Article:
One of the best things about XCOM is how it makes you feel related to soldiers. Randomly generated grunts will join your class, rename them, color their armor, and then dispatch them to the game ’s tactical turn-based missions, just as you would send your children to school on the first day. If they survive, their strength will increase. Keep them moving forward, they may become the backbone of your team. At least until the terrible day inevitably came, a mushy alien slapped them into the wall.
XCOM: Chimera Squad Try to double this. Instead of randomly generated soldiers, here, you recruit a group of actual characters, including aliens and humans, each character has its own unique abilities and upgrade paths. They have their own voice lines and personalities, joking between tasks, and you will soon start specifying your favorites. My boys are axioms, muzi with big head and grumpy. He is a tank wielding a shotgun, can rush into the ground, absorb damage, and smash people with devastating scales. If he goes crazy, he will occasionally be hit hard, such as a boxer throwing a hook to the right after the bell-he is great.
Just like I often use XCOM games, I use Ironman mode for games. Here, the game automatically overwrites a save slot, so you must endure your mistakes. This means that the deaths of those soldiers are permanent. But Chimera Squad made a huge mistake and missed one of the reasons that made XCOM so special-no cost. In fact, there was no death. If one of your squadrons is knocked down, you must stabilize them by contacting them or sending a doctor's drone. If they bleed, they will not expire-you just need to restart the task. It felt that the developers of Firaxis loved their characters so much that they died. It eliminates intense fighting.
Regarding XCOM 2, one of my favorite things is how to show the squad after the evacuation mission, they are all sitting behind the armored personnel carrier. When your surviving teammate sits quietly, the dead soldier will be highlighted in the empty seat of the vehicle. It can save your operating costs. There are no fees here. You just breeze through.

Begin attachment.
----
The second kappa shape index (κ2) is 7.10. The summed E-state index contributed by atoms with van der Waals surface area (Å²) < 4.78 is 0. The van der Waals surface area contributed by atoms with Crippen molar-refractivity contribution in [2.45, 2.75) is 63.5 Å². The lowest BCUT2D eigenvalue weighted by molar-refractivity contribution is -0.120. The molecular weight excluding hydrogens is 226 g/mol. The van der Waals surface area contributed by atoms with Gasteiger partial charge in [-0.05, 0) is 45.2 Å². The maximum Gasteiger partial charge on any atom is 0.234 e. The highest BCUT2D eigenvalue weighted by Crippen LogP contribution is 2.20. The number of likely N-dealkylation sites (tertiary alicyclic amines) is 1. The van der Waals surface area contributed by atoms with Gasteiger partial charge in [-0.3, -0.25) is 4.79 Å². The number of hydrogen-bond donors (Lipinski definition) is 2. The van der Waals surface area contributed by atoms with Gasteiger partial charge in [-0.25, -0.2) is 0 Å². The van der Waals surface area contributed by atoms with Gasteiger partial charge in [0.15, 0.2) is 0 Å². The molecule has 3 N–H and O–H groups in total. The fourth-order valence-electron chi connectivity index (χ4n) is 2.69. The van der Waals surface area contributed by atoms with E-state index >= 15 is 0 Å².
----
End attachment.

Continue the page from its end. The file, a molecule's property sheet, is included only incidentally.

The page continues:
Now, with the new system, your soldiers can get rid of scars without causing death. These combat traumas occur when they are knocked down, or occasionally drop to less than half their health, and scars reduce their attributes. However, you can heal scars in the strategic layer between tasks by training soldiers to make them ineffective in a few tasks. This is basically useless, but there is obviously a fact that forces you to stop using Axiom all the time, even if he is definitely a boy.
The result of this change is that Chimera Squad is too easy. If you fail to complete the task, just try again until you win. And because the characters cannot die, they will only become stronger and stronger. By half, you may have your favorite team of four, and all will be equipped with unique weapons, all upgraded products and the best equipment. You have become too powerful. The structure of the game only exacerbates this power imbalance.
Five years after the emergence of XCOM 2 and human conflict, you led a strange SWAT team Chimera Squad to clear the streets of city 31. The game kicks off in the mayor ’s murder, and your task is to find the culprit. To do this, you must target the actions of three different criminal organizations: offspring, a group of humans controlled by the spirit; gray phoenix, alien scavengers, who harvest dangerous machinery; and sacred coils, an underground religious organization.